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Published In: A Key to the Spring Flora of Manhattan 18. 1894. (Key Spring Fl. Manhattan) Name publication detailView in Biodiversity Heritage Library

Project Name Data (Last Modified On 8/11/2017)
Acceptance : Accepted
Project Data     (Last Modified On 7/9/2009)
Status: Native


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4. Rorippa sessiliflora (Nutt. ex Torr. & A. Gray) Hitchc. (sessile-flowered cress, marsh cress, yellow cress)

Nasturtium limosum Nutt.

Pl. 325 a–c; Map 1384

Plants annual, with taproots. Stems (10–)20–50 cm long, erect or ascending, not rooting at the nodes or rooting sporadically only at the lowermost few nodes, glabrous. Leaves basal and alternate, 1.5–10.0 cm long, glabrous, the basal and lowermost stem leaves petiolate, the base not or only slightly clasping the stem, simple and entire or wavy-margined to pinnately lobed with 3–15 blunt, irregular lobes, the lobes linear to irregularly ovate, the margins entire, wavy, or with few, shallow, blunt teeth. Sepals 1–2 mm long. Petals absent. Styles absent or less than 0.5 mm long. Fruits 5–10 mm long, 1.8–3.0 mm wide, oblong, straight or slightly arched upward, the surface smooth or slightly roughened with minute, light-colored ridges, the stalk up to 2.5 mm long. Seeds mostly 100–200 per fruit, in 2 rows in each locule, 0.4–0.5 mm long, circular or somewhat cordate in outline, the surface with a fine, netlike or honeycomb-like pattern of ridges and pits, tan to light yellowish brown. 2n=16. April–October.

Scattered nearly throughout Missouri but absent or very uncommon in most of the Ozark Division (eastern U.S. west to South Dakota and Texas). Bottomland forests, banks of streams and rivers, and sloughs; also levees, railroads, and roadsides.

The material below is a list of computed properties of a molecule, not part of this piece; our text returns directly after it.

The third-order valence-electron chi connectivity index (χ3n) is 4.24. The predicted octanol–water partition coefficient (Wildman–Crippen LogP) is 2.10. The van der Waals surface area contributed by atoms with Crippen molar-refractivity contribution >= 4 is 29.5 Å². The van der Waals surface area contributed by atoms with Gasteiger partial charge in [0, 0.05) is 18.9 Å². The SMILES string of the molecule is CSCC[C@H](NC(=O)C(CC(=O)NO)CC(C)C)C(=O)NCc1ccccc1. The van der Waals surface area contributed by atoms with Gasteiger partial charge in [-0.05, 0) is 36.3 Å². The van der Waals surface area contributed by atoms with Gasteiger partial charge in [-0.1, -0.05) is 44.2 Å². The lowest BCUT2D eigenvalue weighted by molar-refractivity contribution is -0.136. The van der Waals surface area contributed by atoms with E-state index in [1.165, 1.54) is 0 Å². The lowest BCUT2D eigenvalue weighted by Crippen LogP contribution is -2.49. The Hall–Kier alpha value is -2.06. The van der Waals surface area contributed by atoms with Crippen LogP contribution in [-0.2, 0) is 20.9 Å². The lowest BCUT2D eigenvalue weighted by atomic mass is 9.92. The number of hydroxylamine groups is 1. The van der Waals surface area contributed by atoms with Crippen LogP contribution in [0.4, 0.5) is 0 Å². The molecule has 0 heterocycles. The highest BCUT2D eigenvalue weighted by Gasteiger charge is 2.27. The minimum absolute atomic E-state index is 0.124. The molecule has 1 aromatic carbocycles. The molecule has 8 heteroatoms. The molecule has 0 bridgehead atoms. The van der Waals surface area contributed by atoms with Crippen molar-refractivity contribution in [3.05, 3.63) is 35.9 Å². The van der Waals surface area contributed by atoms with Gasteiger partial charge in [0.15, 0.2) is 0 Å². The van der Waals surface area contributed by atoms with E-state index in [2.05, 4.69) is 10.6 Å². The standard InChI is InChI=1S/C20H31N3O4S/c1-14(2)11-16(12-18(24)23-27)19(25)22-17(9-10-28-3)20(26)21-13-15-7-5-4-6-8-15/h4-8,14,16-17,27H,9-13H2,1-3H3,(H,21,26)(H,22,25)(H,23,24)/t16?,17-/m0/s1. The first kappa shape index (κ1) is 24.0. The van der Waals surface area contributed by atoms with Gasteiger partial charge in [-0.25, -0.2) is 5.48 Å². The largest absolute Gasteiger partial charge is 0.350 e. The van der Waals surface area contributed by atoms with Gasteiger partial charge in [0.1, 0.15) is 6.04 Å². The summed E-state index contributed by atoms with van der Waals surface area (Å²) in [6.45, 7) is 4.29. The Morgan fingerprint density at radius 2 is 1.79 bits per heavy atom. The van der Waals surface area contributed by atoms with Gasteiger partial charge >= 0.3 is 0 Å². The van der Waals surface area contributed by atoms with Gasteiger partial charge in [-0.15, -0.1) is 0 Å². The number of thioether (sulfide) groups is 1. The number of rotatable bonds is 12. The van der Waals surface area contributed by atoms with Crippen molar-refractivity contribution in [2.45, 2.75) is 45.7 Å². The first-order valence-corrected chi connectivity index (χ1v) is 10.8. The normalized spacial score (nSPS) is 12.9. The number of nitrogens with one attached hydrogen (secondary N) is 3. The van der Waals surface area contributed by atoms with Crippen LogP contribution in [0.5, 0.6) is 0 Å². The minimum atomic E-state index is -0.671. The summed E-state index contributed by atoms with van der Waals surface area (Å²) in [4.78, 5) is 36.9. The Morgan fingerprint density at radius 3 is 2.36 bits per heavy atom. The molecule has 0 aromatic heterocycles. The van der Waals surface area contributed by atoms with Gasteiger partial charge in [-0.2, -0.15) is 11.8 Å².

Rorippa sessiliflora is distinguished from other Missouri species of Rorippa by its relatively large, broad fruits that contain large numbers of very small seeds and the absence of petals. The stalks of the fruits are also quite short in this species, usually less than 3 mm long, which distinguishes it from the vegetatively similar R. palustris, which has stalks 3–7 mm long.

This species is mainly distributed from the Atlantic and Gulf Coastal Plains north through the Mississippi Embayment. Stuckey (1972) noted that it is not common north of the southern limits of Pleistocene glaciation. Its absence from much of the Ozarks may be a result of its preference for muddy sites, and this may change over time if plants are able to colonize the disturbed margins of livestock ponds.



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